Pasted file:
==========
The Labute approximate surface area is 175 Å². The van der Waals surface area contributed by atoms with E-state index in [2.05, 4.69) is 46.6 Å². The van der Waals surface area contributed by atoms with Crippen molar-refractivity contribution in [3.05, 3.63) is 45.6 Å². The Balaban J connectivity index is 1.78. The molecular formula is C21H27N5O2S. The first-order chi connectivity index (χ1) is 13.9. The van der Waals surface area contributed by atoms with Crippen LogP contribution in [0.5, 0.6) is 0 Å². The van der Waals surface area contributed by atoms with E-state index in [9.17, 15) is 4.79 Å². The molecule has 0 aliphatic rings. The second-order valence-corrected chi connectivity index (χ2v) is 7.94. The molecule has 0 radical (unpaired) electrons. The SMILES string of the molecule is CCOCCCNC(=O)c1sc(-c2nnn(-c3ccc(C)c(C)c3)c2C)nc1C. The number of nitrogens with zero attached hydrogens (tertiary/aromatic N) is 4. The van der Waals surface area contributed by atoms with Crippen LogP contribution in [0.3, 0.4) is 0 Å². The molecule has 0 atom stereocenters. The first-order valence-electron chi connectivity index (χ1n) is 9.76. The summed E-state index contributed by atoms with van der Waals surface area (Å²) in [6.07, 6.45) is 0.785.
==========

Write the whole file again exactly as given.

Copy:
The Labute approximate surface area is 175 Å². The van der Waals surface area contributed by atoms with E-state index in [2.05, 4.69) is 46.6 Å². The van der Waals surface area contributed by atoms with Crippen molar-refractivity contribution in [3.05, 3.63) is 45.6 Å². The Balaban J connectivity index is 1.78. The molecular formula is C21H27N5O2S. The first-order chi connectivity index (χ1) is 13.9. The van der Waals surface area contributed by atoms with Crippen LogP contribution in [0.5, 0.6) is 0 Å². The van der Waals surface area contributed by atoms with E-state index in [9.17, 15) is 4.79 Å². The molecule has 0 aliphatic rings. The second-order valence-corrected chi connectivity index (χ2v) is 7.94. The molecule has 0 radical (unpaired) electrons. The SMILES string of the molecule is CCOCCCNC(=O)c1sc(-c2nnn(-c3ccc(C)c(C)c3)c2C)nc1C. The number of nitrogens with zero attached hydrogens (tertiary/aromatic N) is 4. The van der Waals surface area contributed by atoms with Crippen LogP contribution in [0.3, 0.4) is 0 Å². The molecule has 0 atom stereocenters. The first-order valence-electron chi connectivity index (χ1n) is 9.76. The summed E-state index contributed by atoms with van der Waals surface area (Å²) in [6.07, 6.45) is 0.785.